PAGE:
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Why You Should Consider Buying Your eBooks from Barnes and Noble

Jeff O'Neal

CEO and co-founder

Jeff O'Neal is the executive editor of Book Riot and Panels. He also co-hosts The Book Riot Podcast. Follow him on Twitter: @thejeffoneal.

There was a time when Barnes and Noble was the big bad wolf of bookselling. Higher volume, lower margins, deep corporate pockets, and wholesale leverage gave it pricing advantage over smaller chains and independents. Middlebrow anxiety was so high that we got a Nora Ephron movie out of it.

Now, Barnes and Noble is fighting the good fight against Amazon as the last real competition to its retail dominance. The Amazon versus indie bookstore war gets most of the press and makes for more compelling drama, but it is BN’s resistance to Amazon’s hegemony that will shape the near- and medium- term future of bookselling.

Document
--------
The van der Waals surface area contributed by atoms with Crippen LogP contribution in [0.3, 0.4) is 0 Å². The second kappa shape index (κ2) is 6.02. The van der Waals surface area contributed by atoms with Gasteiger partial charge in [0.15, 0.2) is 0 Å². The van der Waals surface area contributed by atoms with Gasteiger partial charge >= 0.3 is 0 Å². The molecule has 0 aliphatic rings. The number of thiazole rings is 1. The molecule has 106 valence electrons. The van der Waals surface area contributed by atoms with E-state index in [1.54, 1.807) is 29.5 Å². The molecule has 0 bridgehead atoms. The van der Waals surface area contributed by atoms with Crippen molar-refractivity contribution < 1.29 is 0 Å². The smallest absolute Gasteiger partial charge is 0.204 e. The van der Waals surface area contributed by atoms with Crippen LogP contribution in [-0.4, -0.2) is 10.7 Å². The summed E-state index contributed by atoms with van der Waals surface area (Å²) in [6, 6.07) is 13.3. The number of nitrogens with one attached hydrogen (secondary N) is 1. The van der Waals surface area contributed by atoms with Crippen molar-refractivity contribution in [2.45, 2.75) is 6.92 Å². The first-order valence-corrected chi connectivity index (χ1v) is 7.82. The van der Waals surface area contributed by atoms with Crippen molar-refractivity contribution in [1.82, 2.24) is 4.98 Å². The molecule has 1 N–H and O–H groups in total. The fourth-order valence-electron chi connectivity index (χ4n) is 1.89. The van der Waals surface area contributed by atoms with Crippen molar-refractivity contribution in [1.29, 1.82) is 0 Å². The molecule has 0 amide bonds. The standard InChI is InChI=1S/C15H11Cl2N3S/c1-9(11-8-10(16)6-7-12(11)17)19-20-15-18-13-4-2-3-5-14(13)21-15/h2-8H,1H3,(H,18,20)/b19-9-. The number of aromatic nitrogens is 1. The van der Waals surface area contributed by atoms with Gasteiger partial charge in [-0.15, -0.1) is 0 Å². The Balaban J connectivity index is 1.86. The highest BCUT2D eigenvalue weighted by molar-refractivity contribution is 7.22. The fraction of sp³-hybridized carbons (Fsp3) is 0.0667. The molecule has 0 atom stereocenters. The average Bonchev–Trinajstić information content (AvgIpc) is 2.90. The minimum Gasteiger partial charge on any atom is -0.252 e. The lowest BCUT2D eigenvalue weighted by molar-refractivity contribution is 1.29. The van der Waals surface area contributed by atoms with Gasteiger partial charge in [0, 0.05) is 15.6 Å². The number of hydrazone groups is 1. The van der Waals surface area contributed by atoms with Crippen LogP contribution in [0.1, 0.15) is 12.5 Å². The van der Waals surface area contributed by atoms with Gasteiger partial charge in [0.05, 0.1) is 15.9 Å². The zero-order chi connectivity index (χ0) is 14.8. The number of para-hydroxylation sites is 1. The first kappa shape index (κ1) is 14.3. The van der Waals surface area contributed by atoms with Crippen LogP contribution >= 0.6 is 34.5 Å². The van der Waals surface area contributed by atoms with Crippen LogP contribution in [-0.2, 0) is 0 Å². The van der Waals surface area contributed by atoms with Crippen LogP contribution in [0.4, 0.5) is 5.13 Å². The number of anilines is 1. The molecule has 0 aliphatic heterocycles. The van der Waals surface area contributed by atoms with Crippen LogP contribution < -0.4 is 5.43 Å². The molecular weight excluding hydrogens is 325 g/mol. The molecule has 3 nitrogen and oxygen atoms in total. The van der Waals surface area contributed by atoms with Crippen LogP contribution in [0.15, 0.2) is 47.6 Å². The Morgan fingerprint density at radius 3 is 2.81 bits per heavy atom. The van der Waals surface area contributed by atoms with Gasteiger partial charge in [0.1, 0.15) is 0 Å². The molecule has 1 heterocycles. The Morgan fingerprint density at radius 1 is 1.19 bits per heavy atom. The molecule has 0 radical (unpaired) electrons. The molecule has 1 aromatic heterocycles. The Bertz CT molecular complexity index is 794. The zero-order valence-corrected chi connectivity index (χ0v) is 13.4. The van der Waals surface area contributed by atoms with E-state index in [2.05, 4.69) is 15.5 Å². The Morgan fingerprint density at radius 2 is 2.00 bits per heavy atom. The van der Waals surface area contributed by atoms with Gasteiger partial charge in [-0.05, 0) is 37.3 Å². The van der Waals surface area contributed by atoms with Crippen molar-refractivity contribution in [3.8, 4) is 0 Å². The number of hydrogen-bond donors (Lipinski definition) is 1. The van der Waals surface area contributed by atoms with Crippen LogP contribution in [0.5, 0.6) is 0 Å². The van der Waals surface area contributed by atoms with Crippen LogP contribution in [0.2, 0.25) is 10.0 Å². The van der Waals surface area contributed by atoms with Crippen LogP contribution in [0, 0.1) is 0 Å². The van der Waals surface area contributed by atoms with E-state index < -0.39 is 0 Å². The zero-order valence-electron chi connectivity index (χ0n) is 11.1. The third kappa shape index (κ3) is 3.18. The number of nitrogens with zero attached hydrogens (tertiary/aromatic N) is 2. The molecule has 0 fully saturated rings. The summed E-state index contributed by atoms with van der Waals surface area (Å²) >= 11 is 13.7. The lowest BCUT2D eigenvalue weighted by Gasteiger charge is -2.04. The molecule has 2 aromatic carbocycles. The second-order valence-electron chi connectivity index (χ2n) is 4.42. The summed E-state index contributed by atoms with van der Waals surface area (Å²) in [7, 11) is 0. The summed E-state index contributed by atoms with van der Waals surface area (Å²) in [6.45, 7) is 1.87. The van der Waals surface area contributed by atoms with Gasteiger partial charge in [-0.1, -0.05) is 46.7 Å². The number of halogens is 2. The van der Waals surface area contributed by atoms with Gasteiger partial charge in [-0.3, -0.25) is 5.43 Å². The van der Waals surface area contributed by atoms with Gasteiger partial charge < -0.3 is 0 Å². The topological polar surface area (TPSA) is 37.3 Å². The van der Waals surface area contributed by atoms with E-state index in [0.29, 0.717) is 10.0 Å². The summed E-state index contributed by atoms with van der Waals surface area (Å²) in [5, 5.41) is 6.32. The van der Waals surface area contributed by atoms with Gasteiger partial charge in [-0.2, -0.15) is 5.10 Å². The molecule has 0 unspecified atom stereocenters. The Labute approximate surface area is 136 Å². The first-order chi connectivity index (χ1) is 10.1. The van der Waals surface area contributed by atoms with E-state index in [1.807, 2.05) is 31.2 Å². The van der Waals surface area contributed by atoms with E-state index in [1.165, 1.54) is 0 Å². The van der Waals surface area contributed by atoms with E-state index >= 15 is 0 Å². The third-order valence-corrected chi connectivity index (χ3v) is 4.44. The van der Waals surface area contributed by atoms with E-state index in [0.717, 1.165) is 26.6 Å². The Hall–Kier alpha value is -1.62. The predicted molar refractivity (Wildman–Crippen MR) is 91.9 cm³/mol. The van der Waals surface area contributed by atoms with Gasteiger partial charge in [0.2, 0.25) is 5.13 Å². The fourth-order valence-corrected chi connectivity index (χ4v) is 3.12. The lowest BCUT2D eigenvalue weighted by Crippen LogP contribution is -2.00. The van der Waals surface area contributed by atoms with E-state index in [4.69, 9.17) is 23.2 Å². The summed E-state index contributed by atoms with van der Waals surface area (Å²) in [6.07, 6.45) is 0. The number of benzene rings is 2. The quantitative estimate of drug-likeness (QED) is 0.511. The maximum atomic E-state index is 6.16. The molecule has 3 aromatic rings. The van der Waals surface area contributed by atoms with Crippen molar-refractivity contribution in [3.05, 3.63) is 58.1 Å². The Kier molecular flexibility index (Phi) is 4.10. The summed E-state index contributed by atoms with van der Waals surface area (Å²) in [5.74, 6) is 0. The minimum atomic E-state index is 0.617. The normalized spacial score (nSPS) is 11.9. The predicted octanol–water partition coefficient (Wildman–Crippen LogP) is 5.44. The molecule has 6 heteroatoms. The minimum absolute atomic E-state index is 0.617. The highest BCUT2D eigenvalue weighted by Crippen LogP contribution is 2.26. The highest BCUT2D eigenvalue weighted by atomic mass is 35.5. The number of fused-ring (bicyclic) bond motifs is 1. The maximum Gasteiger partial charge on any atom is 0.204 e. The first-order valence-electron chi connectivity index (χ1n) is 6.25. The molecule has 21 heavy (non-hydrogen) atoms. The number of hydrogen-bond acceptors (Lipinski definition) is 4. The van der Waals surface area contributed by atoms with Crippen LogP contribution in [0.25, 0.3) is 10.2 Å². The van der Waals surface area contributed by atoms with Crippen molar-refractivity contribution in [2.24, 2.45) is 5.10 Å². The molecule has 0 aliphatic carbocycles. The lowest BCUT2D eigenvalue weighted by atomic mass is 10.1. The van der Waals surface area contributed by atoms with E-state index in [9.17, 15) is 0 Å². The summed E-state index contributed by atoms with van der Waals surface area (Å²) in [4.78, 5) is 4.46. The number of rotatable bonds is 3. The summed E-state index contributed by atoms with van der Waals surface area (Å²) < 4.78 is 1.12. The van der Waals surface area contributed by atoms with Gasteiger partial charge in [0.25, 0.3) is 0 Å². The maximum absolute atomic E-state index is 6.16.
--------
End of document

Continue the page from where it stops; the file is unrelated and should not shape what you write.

For readers, Amazon doesn’t need to lose the ebook war, but it cannot win. At present, Amazon has about 2/3rds of the ebook market and Barnes and Noble has about 25%, with iTunes, Google, and Kobo left with the scraps. Barnes and Noble’s Nook has gained some ground against Amazon, but at significant cost; it is still unclear if the Nook can offer the Kindle the kind of competition that will benefit readers–competition on DRM, pricing, title selection, and accessibility.

For those of us who buy ebooks, the biggest impact we can have here is to buy our ebooks from Barnes and Noble. This isn’t a moral choice, but a practical one. If we want to avoid having our digital reading lives shaped by Amazon and Amazon alone, we have to support someone who can serve as a check on it. And at this moment, that’s Barnes and Noble.

Even those of us who do our damnedest to support local bookstores should consider buying, at least ebooks, from Barnes and Noble. As they say, the enemy of our enemy is our friend.